Around this time each year, the PGA Tour opens up its doors to any duffer with the price of admission and some good rounds of golf under his belt. This most democratic of professional sports really does provide an answer to those who say: "I can do that!" The PGA Tour response is: "Show me." Of course, the chances are very slim that you actually could do that -- only a few successfully qualify -- but dreams occasionally come true.
Qualifying School (or "Q School," as it is generally known) began this year in mid-September with "pre-qualification" for some entrants at five golf courses nationwide, followed by the first qualifying round in late October at thirteen courses. The list has been narrowed substantially for the second qualifying round at six courses next week. The finals are at Bear Lakes Country Club in West Palm Beach, Florida from Dec. 2-7.
These events are not limited to neophytes. Only the top 125 golfers on the PGA Tour money list maintain their status for another year. Even winners of major tournaments may have to return to Q School to qualify if they fall below the cutoff point. This year, for example, former British Open Champion David Duval is set to play at Q School. Jack Nicholas' son Gary, who played on the Tour for three seasons, did not advance to the second round of Q School this fall. Everyone who plays Q School is a great golfer with 300+ yards off the tee and better putting than anything you have ever seen at your local muni course. The tension is so thick it can be sliced with a 5 iron.
The name Q School is a relic of its earlier purpose. Started in 1965, players who participated in the event actually attended classes to learn how to teach golf. All golf pros back then were expected to be golf instructors as well. That aspect of the competition has fallen by the wayside, but the name remains part of the general parlance.
The PGA Tour has had a long exclusionary history. Before November 1961, the by-laws of the Association limited Tour events to "Caucasians only." The business of the sport had always been the exclusive preserve of wealthy white businessmen. At the behest of pioneer black golfer Charlie Sifford, Stanley Mosk, then attorney general of California and later a distinguished Justice of the California Supreme Court, informed the PGA Tour that it would be illegal to bar professionals from the 1962 PGA Championship at the Wilshire Country Club in Los Angeles because of their race. The PGA Tour quickly moved the event to Philadelphia where the "whites-only" rule would not be challenged. Finally, public outrage at the openly racist rule (and some important phone calls made by Attorney General Robert Kennedy) forced the PGA Tour to amend its by-laws. The next legal challenge would be brought by a disabled golfer who did not fit the PGA Tour model of perfection.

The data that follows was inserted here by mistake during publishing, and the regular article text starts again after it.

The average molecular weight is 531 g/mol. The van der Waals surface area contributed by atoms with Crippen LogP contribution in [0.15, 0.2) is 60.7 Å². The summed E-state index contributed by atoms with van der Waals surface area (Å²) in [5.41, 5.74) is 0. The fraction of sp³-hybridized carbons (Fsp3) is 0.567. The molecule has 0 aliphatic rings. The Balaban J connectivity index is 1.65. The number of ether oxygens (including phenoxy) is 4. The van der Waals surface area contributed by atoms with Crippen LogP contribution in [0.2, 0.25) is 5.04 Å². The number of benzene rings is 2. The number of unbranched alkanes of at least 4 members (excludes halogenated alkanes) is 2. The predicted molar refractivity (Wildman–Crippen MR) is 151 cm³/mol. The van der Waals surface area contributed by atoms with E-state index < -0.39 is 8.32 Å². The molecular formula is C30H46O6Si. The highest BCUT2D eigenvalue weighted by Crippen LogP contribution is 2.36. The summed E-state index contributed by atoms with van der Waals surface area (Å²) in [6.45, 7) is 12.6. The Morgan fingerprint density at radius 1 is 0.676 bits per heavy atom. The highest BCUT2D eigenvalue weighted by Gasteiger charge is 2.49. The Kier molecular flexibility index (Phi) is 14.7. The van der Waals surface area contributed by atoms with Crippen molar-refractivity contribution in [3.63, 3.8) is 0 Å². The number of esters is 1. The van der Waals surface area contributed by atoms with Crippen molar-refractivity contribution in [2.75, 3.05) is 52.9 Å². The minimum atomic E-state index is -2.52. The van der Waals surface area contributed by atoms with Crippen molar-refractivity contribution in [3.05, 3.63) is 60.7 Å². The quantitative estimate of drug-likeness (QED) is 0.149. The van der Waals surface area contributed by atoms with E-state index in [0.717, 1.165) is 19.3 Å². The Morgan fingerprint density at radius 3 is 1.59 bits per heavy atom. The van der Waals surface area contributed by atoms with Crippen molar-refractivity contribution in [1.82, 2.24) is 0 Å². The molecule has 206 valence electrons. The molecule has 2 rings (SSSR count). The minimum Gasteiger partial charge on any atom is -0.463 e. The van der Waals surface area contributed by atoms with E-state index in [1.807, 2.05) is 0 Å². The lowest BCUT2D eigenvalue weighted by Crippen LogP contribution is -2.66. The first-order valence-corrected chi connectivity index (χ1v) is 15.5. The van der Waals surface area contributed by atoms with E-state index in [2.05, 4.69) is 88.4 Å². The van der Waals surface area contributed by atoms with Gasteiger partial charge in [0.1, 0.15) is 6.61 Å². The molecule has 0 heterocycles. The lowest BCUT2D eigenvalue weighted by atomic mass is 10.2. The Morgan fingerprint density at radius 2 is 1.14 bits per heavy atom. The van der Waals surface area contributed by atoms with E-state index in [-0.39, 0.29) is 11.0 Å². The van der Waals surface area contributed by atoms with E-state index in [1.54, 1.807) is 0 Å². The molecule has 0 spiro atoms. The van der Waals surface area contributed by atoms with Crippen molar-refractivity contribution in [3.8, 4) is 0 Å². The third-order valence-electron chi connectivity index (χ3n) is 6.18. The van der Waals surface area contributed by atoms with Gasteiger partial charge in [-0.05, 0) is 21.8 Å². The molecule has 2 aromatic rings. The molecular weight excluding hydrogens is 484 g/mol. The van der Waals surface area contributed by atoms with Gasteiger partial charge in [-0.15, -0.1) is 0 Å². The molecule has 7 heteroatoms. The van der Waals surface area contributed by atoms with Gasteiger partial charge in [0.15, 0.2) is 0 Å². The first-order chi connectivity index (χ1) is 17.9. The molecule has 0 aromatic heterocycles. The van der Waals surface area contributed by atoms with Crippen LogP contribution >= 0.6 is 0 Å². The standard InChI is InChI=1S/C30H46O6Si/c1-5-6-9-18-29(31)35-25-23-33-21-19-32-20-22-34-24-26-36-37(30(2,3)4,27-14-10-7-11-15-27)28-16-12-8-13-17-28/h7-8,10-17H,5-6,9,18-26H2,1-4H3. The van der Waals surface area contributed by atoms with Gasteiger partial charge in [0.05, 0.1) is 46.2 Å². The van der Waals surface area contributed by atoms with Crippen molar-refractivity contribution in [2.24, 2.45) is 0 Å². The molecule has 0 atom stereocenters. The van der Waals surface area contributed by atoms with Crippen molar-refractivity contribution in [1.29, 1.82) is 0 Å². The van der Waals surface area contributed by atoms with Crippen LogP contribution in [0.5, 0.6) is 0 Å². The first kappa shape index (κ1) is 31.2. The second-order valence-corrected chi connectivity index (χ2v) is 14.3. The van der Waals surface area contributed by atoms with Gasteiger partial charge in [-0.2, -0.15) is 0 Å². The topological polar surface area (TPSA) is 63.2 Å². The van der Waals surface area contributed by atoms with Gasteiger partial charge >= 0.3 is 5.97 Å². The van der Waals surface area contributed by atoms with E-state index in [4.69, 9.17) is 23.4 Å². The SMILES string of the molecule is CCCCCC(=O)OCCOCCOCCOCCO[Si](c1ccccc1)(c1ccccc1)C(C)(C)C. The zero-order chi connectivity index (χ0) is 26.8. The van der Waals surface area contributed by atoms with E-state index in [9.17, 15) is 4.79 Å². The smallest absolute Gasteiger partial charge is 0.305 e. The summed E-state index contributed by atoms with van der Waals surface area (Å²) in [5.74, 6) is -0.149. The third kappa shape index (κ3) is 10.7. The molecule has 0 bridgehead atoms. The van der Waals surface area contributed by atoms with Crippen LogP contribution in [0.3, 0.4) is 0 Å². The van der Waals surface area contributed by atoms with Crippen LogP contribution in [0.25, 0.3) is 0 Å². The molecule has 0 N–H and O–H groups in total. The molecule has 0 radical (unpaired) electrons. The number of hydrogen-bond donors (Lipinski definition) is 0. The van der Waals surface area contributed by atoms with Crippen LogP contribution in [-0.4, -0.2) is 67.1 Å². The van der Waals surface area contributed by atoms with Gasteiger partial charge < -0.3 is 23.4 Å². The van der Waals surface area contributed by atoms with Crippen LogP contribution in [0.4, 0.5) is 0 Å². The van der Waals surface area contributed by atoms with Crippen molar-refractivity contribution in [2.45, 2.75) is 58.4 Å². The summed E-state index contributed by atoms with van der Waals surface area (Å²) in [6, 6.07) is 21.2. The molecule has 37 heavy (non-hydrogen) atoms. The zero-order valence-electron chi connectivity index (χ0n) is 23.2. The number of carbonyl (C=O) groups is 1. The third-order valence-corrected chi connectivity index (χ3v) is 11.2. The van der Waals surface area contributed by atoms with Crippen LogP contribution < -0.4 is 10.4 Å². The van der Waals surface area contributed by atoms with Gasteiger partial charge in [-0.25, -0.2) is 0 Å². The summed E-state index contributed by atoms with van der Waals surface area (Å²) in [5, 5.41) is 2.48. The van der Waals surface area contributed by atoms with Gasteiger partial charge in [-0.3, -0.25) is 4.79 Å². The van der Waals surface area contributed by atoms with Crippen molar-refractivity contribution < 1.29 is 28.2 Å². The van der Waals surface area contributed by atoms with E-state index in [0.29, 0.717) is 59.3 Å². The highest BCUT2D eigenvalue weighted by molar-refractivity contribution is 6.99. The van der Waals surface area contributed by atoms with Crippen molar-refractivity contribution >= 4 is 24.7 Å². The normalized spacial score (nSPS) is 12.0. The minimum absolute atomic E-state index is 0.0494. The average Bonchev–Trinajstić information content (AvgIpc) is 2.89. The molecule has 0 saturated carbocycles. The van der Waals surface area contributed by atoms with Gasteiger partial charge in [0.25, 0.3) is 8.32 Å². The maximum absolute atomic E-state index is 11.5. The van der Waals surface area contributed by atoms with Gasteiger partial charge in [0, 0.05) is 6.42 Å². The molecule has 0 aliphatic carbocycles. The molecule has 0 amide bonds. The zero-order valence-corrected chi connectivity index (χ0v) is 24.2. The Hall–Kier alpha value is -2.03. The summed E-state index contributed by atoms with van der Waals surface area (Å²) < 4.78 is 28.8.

While the PGA Tour appreciates the public attention it receives as a result of the periodic battles between Tiger Woods and Phil Mickelson, in the early years of this decade the Tour had to defend its policies before the United States Supreme Court. Casey Martin, a talented golfer from Oregon (and, incidentally, a teammate of Tiger Woods on the Stanford team), brought suit against the PGA Tour when it denied his request to use a golf cart at the final round of Q School. Martin suffers from Klippel-Trenaunay-Weber syndrome (KTW), a very rare birth defect that was not diagnosed until he was five years old. The valves in the veins of his right leg never close and blood drains back down his leg when he is standing and walking, pooling in his lower leg and causing swelling. Martin's right tibia became increasingly brittle. The pain was constant, his leg continued to degenerate, and there was no known cure.
Remarkably, Martin was able to drive and putt the ball at a professional level of excellence. The degenerative condition in his right leg, however, caused him such pain that, without the assistance of a golf cart, he could not walk the course and compete in the game he loved.
He brought suit against the PGA Tour based on the provisions of the Americans with Disabilities Act which, he claimed, required the Tour to make a "reasonable accommodation" for his disability. Golfers can use carts in Q School, but not at the final round. Golfers on the Senior Tour (now called the "Legends Tour") can use carts. Nothing in the official rules of golf prohibits the use of carts. Nonetheless, the PGA Tour insisted it could create any rules it wished, even if the rule meant that persons with disabilities could not participate. The federal courts, however, including the Supreme Court, determined that the federal statute could not be so easily avoided. Martin and others paid to participate in Q School. They were customers at a "place of public accommodation" named in the statute -- a golf course -- and thus were covered by the statute. Walking the course was not a rule at the "core" of the game. (No one ever won a tournament based on the quality of his walking.) In any case, if the purpose of the walking rule was to increase the pain of fatigue, Martin's condition caused him to suffer pain equal to that of an able-bodied golfer walking the course.
Although Martin prevailed in court, the degeneration of his leg meant his Tour days were numbered. He has returned to his home state to coach the University of Oregon golf team. His ultimate triumph created enormous public controversy, probably because there are 30 million golfers in America, all of whom would like some help with their game. For legions of duffers, Martin's cart became a symbol of the "unfairness" they faced because they were not championship golfers.
But it is not too late for you to prepare for 2010 Q School. Oh, it costs $4,500 to step onto the course, so you better practice before laying out the cash. It would be a great story to tell your grandchildren: How you almost became a golf pro.